Only time will tell, but climatologists with the Minnesota Department of Natural Resources believe 90-degree days in May are a good indicator for a hotter than normal summer.
On average, there is one 90-degree day in May once every three years. But in 146 years of keeping track, there have only been 23 years in which the month of May produced multiple 90-degree days in the Twin Cities.
This year is another, with Tuesday's forecast high in the mid-90s set to be a record, sixth consecutive day of 90+ degrees, which will rank second all time to the eight days of 90-degree heat in May 1934.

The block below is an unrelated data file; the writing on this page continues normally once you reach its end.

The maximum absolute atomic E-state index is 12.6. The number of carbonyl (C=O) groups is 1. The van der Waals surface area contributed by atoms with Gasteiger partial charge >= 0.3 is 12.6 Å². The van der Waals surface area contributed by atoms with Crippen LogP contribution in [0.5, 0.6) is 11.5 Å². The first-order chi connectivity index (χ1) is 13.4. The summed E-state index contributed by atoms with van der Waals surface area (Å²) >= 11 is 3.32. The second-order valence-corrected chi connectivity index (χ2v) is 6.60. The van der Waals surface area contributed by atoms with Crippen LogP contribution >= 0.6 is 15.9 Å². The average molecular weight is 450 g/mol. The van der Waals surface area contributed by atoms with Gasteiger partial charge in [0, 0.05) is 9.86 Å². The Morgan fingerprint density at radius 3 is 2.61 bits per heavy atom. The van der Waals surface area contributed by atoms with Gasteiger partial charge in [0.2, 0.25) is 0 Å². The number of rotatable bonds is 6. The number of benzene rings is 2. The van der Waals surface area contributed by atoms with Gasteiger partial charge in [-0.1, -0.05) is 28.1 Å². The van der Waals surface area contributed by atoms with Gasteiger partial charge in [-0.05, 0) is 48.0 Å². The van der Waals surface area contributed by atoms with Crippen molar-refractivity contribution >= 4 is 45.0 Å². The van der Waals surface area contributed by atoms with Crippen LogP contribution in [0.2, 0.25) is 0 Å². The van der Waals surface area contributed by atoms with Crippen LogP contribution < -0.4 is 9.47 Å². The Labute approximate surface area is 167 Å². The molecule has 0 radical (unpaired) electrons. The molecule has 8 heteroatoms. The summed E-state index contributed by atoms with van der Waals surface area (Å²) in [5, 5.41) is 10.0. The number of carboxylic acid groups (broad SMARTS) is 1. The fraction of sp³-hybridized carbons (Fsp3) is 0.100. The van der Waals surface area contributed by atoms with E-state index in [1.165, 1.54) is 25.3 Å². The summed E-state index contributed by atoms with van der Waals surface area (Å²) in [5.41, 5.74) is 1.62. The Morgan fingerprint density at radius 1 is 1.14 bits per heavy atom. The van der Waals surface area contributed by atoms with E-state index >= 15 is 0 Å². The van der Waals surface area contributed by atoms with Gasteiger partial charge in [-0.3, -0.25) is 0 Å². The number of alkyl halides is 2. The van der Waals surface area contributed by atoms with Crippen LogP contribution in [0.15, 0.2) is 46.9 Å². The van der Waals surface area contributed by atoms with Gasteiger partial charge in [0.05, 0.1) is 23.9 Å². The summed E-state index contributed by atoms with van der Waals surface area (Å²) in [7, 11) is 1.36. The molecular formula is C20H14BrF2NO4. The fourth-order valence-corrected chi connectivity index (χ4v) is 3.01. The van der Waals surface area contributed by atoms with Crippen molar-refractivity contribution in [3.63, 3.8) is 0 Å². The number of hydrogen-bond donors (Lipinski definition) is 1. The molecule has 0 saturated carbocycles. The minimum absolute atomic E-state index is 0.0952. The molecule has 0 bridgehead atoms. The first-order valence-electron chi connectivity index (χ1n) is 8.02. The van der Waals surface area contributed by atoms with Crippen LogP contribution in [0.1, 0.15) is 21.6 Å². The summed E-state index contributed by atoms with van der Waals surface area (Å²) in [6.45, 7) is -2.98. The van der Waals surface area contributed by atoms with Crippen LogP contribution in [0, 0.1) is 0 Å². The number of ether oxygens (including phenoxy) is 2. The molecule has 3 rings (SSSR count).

The Twin Cities had 36 days of 90+ degrees in 1934, nearly triple the average of 13.
"We find that years with multiple 90-degree days during May have tended to be followed by summers that also have relatively high numbers of 90-degree days," the DNR's climate journal notes.
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The typical average is 13, but that number skyrockets 80 percent to 23 when there a multiple 90-degree days in May.
There are only five previous years on record that produced four-plus 90-degree days in May, and each of those years resulted in more than 20 total 90-degree days.
- 1934: 36 total (8 in May)
- 1874: 26 total (5 in May)
- 1988: 44 total (4 in May)
- 1987: 27 total (4 in May)
- 1925: 20 total (4 in May)
More recently, there were 31 days of 90+ degrees in 2012, which followed a May that had a pair of 90-degree highs.